Stop greasing the groove - go somewhere else

The Wichita Kansas Rule:: Environment > Skill

One of the tragic truths that we as salespeople must accept is that our earning capacity is ultimately capped by the industry we’re in.

I’ve made a video about this – a rule I call the Wichita Kansas Rule.

Why is this sad? Because if we love our industry and enjoy our work, we have to ultimately let it go if we want to make more money.

Sure, you may love your job – but if you’re capped at $75k a year, then you’re going to have to kiss it goodbye if you want to ever make six figures.

As much as the kiosk sales industry has given me, I’ve known that I need to give it up for a while.

It’s taught me several lifetimes worth of social skills via hundreds of thousands of interactions over the years.

But it’s time to let it go.

How I discovered the Wichita Kansas Rule

After my first season of kiosk sales, I went to Israel for a little break.

My first full season was extremely rough. Not only was I grinding 11 hours a day in a mall, but I was stuck in one of those break-up-and-get-back-together relationships with a girl in the company.

This was BEFORE I learned to control my emotional state with good habits and supplements.

By the end of my 8 month tour of duty, I was a complete wreck.

I needed a break.

So what better place to take a break than the beautiful streets of Tel Aviv with its beautiful people?

While I was there, I met a quirky French girl and fell in love almost immediately.

Three weeks later we were on a flight to America, on our way to another kiosk gig that I had lined up for us.

That deserves a story of its own, but the reason I bring it up is because of something she told me before we left.

“In French, we say that women are like monkeys – they don’t let go of the branch they’re holding before they grab onto a new one.”

(This is a somewhat well-known concept now called “monkeybranching.”)

The context of our conversation was about relationships and not careers, but the same applies to that as well.

In order to leave one career, you need to have another one in your hand before making the jump.

Sure, there are stories out there about people who quit their jobs to go pursue their dreams, making it against all odds.

But how much of that is survivorship bias?

Why don’t we hear the stories of the wageslaves who saved up a bundle, quit their jobs, and procrastinated until they ran out of money?

Or the ones who tried, failed, and ended up going to work?

What about the ones who tried, failed, and went back to work – only to repeat the process over and over again?

Bobby Fisher is my homeboy

Bobby Fisher is my homeboy

I have a crazy Jewish friend I mention sometimes in my YouTube videos who I call “Bobby” despite that not being his real name.

He’s a very intelligent guy and very talented, but like chess champion Bobby Fisher, he’s too smart for his own good.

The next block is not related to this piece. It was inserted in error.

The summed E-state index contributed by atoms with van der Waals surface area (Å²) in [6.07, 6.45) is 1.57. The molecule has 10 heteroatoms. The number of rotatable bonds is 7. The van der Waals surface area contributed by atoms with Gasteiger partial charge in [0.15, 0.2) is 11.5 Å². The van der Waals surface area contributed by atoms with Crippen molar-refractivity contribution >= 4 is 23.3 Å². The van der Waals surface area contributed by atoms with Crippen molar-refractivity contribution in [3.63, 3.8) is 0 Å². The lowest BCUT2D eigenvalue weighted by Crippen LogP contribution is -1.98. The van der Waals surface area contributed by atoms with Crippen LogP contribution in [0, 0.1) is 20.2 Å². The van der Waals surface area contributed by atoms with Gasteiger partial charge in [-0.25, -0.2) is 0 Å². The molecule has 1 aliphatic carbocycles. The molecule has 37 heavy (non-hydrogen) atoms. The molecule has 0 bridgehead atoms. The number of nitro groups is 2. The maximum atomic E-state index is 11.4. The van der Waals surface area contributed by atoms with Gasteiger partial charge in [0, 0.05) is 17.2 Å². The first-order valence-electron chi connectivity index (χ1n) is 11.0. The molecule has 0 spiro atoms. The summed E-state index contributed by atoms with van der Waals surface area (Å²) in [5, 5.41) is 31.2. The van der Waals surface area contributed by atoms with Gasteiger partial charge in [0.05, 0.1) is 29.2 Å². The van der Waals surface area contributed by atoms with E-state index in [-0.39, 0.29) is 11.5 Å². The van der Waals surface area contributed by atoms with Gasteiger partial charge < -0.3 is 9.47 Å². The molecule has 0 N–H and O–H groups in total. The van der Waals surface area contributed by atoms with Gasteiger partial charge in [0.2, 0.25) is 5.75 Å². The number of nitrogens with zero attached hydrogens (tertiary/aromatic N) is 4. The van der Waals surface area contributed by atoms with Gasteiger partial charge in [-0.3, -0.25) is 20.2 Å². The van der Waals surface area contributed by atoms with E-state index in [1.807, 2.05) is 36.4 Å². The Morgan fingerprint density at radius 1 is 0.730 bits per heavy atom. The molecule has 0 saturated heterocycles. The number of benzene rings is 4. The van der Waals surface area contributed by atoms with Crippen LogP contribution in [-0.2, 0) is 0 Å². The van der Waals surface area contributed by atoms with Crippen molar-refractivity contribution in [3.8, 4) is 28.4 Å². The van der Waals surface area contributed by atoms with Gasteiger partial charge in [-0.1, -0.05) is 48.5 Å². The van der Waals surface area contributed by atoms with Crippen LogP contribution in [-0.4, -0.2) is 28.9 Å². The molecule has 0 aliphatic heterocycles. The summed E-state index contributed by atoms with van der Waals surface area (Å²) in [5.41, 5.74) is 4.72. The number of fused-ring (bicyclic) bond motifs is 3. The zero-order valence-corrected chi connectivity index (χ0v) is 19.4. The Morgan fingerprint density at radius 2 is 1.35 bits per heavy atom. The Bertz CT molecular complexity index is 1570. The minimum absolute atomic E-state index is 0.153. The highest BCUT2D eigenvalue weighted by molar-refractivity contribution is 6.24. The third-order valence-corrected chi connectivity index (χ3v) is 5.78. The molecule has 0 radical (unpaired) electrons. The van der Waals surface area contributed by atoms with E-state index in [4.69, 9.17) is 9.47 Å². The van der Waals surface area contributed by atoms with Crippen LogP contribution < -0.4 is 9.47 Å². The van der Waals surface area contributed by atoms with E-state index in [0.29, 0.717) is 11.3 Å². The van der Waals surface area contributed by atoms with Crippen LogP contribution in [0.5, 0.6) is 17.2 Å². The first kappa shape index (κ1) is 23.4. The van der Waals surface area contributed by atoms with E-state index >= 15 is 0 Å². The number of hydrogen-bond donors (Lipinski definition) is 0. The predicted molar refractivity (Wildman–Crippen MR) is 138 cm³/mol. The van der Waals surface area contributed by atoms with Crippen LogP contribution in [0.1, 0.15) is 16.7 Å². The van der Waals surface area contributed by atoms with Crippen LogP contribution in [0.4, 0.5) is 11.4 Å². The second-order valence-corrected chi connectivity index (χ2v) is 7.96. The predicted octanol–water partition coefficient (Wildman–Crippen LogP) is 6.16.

Bobby was an analyst at a major financial firm for several years, making Big Boy Money while working 80 hour weeks.

Of course, he eventually burned himself out. But not before saving $70k he planned to use to start a business.

  • Is Bobby the head of a growing tech startup?
  • Is he a solo entrepreneur?
  • Digital nomad?
  • Owner of a local dry cleaners?

No. Bobby is none of those.

Bobby is now hundreds of thousands of dollars in debt and a perpetual loafer.

He literally lies around all day watching YouTube videos, eating McDonalds, and masturbating.

He’s got ideas. He’s got plans. He’s got things he wants to do.

But he does none of them.

Bobby has chosen the wrong course of action. And he’s so deeply greased the grooves of inaction that I wonder if he’ll ever be able to make it out of the hole he’s dug for himself.

Bobby is an extreme example, but there are countless other examples of people who have saved a bunch of money at their day job, quit, and then lost it all trying to get something started.

Why is this?

Why do some people fail and some people succeed?

Modeling successful behavior - the key to the Wichita Kansas Rule

I believe it comes down to two things: beliefs and actions.

Your beliefs will lead to your actions. And your actions will lead to the lifestyle you want.

Between the two of them, actions are the more important part. You can believe all you want, but if you don’t act, then you’ll never get anywhere.

Tony Robbins might say something else. He’s all about the psychology aspect of it. He believes that if you have the right psychology, that you are capable of achieving anything.

(Sometimes I wish I could hang out with Tony. He seems so encouraging.)

Putting that aside for a moment, I believe that the keys to success can be found in any area.

If you are successful in one area, you can examine how that success was attained and map over the behavioral concepts into other areas.

For example, if you are in extremely good physical condition, identifying the behavioral patterns that lead to those results will reveal concepts and Power Phrases that will likely be useful in other areas.

When I was training Muay Thai in Thailand, I made it a point to drill my punches, kicks, knees and elbows as much as possible. I knew that the Thais had been training for years and had accumulated decades of neural adaptation from throwing hundreds of thousands of strikes.

Comparatively, I hadn’t thrown that many.

But I knew that if I drilled an extra thousand strikes a day, I could engage my nervous system to “catch up” to them by greasing the groove repeatedly.